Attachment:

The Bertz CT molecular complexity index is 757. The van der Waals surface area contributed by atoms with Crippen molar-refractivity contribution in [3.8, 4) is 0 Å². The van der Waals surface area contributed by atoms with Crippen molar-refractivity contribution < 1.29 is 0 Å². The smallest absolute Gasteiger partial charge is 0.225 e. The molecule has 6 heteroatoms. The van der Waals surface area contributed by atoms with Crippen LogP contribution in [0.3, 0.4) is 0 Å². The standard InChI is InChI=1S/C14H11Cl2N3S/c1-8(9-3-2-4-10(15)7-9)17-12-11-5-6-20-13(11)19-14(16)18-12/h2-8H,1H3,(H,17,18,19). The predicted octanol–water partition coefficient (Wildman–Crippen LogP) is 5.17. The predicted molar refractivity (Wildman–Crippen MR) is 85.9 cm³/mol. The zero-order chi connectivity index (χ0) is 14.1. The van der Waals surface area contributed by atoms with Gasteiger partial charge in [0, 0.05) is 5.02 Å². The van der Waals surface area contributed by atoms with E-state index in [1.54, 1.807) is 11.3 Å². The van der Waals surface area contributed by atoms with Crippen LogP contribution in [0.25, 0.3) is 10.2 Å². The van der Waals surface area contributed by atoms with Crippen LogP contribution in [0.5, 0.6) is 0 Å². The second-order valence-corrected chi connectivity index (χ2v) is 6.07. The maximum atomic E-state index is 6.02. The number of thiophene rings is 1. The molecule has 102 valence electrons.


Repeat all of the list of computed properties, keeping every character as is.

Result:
The Bertz CT molecular complexity index is 757. The van der Waals surface area contributed by atoms with Crippen molar-refractivity contribution in [3.8, 4) is 0 Å². The van der Waals surface area contributed by atoms with Crippen molar-refractivity contribution < 1.29 is 0 Å². The smallest absolute Gasteiger partial charge is 0.225 e. The molecule has 6 heteroatoms. The van der Waals surface area contributed by atoms with Crippen LogP contribution in [0.3, 0.4) is 0 Å². The standard InChI is InChI=1S/C14H11Cl2N3S/c1-8(9-3-2-4-10(15)7-9)17-12-11-5-6-20-13(11)19-14(16)18-12/h2-8H,1H3,(H,17,18,19). The predicted octanol–water partition coefficient (Wildman–Crippen LogP) is 5.17. The predicted molar refractivity (Wildman–Crippen MR) is 85.9 cm³/mol. The zero-order chi connectivity index (χ0) is 14.1. The van der Waals surface area contributed by atoms with Gasteiger partial charge in [0, 0.05) is 5.02 Å². The van der Waals surface area contributed by atoms with E-state index in [1.54, 1.807) is 11.3 Å². The van der Waals surface area contributed by atoms with Crippen LogP contribution in [0.25, 0.3) is 10.2 Å². The van der Waals surface area contributed by atoms with Crippen LogP contribution in [0.5, 0.6) is 0 Å². The second-order valence-corrected chi connectivity index (χ2v) is 6.07. The maximum atomic E-state index is 6.02. The number of thiophene rings is 1. The molecule has 102 valence electrons.